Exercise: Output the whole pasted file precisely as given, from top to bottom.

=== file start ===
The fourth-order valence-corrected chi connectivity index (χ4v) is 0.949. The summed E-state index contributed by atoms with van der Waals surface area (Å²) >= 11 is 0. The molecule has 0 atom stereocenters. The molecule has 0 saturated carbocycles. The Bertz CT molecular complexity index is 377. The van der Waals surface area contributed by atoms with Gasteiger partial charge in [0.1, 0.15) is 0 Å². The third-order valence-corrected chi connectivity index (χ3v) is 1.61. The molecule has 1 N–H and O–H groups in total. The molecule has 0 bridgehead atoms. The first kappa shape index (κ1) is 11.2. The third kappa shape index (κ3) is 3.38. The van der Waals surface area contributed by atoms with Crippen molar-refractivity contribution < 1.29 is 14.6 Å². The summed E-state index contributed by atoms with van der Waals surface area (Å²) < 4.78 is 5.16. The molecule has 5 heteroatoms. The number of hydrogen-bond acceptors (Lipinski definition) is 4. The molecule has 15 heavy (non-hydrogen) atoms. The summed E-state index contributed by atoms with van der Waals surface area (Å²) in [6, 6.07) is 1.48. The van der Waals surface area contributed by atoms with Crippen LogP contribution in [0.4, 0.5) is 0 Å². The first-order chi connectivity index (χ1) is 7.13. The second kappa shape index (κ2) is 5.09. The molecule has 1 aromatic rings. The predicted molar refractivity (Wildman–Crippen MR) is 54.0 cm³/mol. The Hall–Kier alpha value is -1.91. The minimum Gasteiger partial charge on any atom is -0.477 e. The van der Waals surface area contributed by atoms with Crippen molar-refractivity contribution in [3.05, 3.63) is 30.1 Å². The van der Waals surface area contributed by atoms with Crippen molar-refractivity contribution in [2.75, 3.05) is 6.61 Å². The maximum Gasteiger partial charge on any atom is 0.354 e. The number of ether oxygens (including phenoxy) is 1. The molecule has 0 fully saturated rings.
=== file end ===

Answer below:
The fourth-order valence-corrected chi connectivity index (χ4v) is 0.949. The summed E-state index contributed by atoms with van der Waals surface area (Å²) >= 11 is 0. The molecule has 0 atom stereocenters. The molecule has 0 saturated carbocycles. The Bertz CT molecular complexity index is 377. The van der Waals surface area contributed by atoms with Gasteiger partial charge in [0.1, 0.15) is 0 Å². The third-order valence-corrected chi connectivity index (χ3v) is 1.61. The molecule has 1 N–H and O–H groups in total. The molecule has 0 bridgehead atoms. The first kappa shape index (κ1) is 11.2. The third kappa shape index (κ3) is 3.38. The van der Waals surface area contributed by atoms with Crippen molar-refractivity contribution < 1.29 is 14.6 Å². The summed E-state index contributed by atoms with van der Waals surface area (Å²) < 4.78 is 5.16. The molecule has 5 heteroatoms. The number of hydrogen-bond acceptors (Lipinski definition) is 4. The molecule has 15 heavy (non-hydrogen) atoms. The summed E-state index contributed by atoms with van der Waals surface area (Å²) in [6, 6.07) is 1.48. The van der Waals surface area contributed by atoms with Crippen LogP contribution in [0.4, 0.5) is 0 Å². The first-order chi connectivity index (χ1) is 7.13. The second kappa shape index (κ2) is 5.09. The molecule has 1 aromatic rings. The predicted molar refractivity (Wildman–Crippen MR) is 54.0 cm³/mol. The Hall–Kier alpha value is -1.91. The minimum Gasteiger partial charge on any atom is -0.477 e. The van der Waals surface area contributed by atoms with Crippen molar-refractivity contribution in [3.05, 3.63) is 30.1 Å². The van der Waals surface area contributed by atoms with Crippen molar-refractivity contribution in [2.75, 3.05) is 6.61 Å². The maximum Gasteiger partial charge on any atom is 0.354 e. The number of ether oxygens (including phenoxy) is 1. The molecule has 0 fully saturated rings.